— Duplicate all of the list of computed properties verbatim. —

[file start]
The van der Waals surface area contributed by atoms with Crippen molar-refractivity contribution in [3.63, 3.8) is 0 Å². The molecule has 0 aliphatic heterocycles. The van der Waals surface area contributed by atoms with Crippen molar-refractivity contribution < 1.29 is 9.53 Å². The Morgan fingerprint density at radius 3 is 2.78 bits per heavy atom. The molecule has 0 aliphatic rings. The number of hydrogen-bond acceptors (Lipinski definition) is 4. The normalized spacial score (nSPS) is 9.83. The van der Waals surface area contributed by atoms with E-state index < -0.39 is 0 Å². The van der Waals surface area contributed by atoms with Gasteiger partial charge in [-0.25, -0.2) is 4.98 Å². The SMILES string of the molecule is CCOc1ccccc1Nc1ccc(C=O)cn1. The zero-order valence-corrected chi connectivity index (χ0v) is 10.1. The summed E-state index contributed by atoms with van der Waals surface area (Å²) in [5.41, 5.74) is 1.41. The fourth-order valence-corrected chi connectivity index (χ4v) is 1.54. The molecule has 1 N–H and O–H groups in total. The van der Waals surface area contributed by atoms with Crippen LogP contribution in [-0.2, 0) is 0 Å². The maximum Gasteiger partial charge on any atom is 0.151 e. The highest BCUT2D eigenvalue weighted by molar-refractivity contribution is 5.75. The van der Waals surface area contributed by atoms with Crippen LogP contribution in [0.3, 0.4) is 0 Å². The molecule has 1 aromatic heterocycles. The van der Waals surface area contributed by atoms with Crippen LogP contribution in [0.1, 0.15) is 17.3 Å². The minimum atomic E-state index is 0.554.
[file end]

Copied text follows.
The van der Waals surface area contributed by atoms with Crippen molar-refractivity contribution in [3.63, 3.8) is 0 Å². The molecule has 0 aliphatic heterocycles. The van der Waals surface area contributed by atoms with Crippen molar-refractivity contribution < 1.29 is 9.53 Å². The Morgan fingerprint density at radius 3 is 2.78 bits per heavy atom. The molecule has 0 aliphatic rings. The number of hydrogen-bond acceptors (Lipinski definition) is 4. The normalized spacial score (nSPS) is 9.83. The van der Waals surface area contributed by atoms with E-state index < -0.39 is 0 Å². The van der Waals surface area contributed by atoms with Gasteiger partial charge in [-0.25, -0.2) is 4.98 Å². The SMILES string of the molecule is CCOc1ccccc1Nc1ccc(C=O)cn1. The zero-order valence-corrected chi connectivity index (χ0v) is 10.1. The summed E-state index contributed by atoms with van der Waals surface area (Å²) in [5.41, 5.74) is 1.41. The fourth-order valence-corrected chi connectivity index (χ4v) is 1.54. The molecule has 1 N–H and O–H groups in total. The van der Waals surface area contributed by atoms with Crippen LogP contribution in [-0.2, 0) is 0 Å². The maximum Gasteiger partial charge on any atom is 0.151 e. The highest BCUT2D eigenvalue weighted by molar-refractivity contribution is 5.75. The van der Waals surface area contributed by atoms with Crippen LogP contribution in [0.3, 0.4) is 0 Å². The molecule has 1 aromatic heterocycles. The van der Waals surface area contributed by atoms with Crippen LogP contribution in [0.1, 0.15) is 17.3 Å². The minimum atomic E-state index is 0.554.